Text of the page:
Aminopeptidases involved in regulating the amino acid pool in malaria parasites
Funding: 2006: $88,000
Funding or Partner Organisation: Australian Research Council (Other funds for ARC projects)
Australian Research Council (ARC Discovery Projects)
Start year: 2006
Summary: Four enzymes, namely leucine aminopeptidase (LAP), membrane alanyl aminopeptidase (MAA), aspartyl aminopeptidase (DAP) and propyl aminopeptidase (PA) are involved in releasing amino acids from protein substrates in malaria cells. Because of their central role in protein turnover and synthesis they each represent a target at which novel anti-malaria drugs could be directed. However, before embarking on a drug discovery program, basic information on their biochemistry, structure, expression and relative importance in malaria cell metabolism is needed. This project employs recent advances in 3-dimensional modelling, enzyme kinetics, site-directed mutagenesis and gene knockdown/over-expression to enlighten us about these essential enzymes.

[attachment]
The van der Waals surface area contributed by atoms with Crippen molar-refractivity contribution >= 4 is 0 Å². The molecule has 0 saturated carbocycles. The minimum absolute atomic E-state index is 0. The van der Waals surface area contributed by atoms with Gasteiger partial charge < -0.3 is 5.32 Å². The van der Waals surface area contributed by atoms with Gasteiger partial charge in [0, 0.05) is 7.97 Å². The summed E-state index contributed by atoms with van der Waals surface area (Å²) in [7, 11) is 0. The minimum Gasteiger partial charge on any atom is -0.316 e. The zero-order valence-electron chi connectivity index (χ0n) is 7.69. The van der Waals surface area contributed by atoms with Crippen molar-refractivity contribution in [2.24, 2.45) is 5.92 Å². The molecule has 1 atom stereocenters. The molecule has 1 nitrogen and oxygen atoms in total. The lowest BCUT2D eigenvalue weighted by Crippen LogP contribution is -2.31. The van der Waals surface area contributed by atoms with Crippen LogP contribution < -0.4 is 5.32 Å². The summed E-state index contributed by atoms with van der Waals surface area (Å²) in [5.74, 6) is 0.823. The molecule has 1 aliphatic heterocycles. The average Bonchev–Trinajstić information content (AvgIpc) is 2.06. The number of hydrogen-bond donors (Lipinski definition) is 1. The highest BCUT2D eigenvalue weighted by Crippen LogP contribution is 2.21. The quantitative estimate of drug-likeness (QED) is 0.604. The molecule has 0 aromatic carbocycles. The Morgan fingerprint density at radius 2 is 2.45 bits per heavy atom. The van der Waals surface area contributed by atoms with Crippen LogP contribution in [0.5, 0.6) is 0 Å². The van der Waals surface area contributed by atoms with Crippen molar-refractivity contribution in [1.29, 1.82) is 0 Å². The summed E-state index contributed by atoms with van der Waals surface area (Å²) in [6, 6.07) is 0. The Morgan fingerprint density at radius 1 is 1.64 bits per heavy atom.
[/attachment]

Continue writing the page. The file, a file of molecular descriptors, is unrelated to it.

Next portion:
Keywords: aminopeptidases, proteases, protozoa, enzymes, biochemistry, parasites,
FOR Codes: Medical Parasitology, Enzymes, Genetic Engineering and Enzyme Technology, Prevention-biologicals (e.g. vaccines), Infectious diseases, Human Biological Preventatives (e.g. Vaccines), Biocatalysis and Enzyme Technology, Veterinary Biological Preventatives (e.g. Vaccines), Medical parasitology , Clinical health, Human pharmaceutical products, Veterinary pharmaceutical products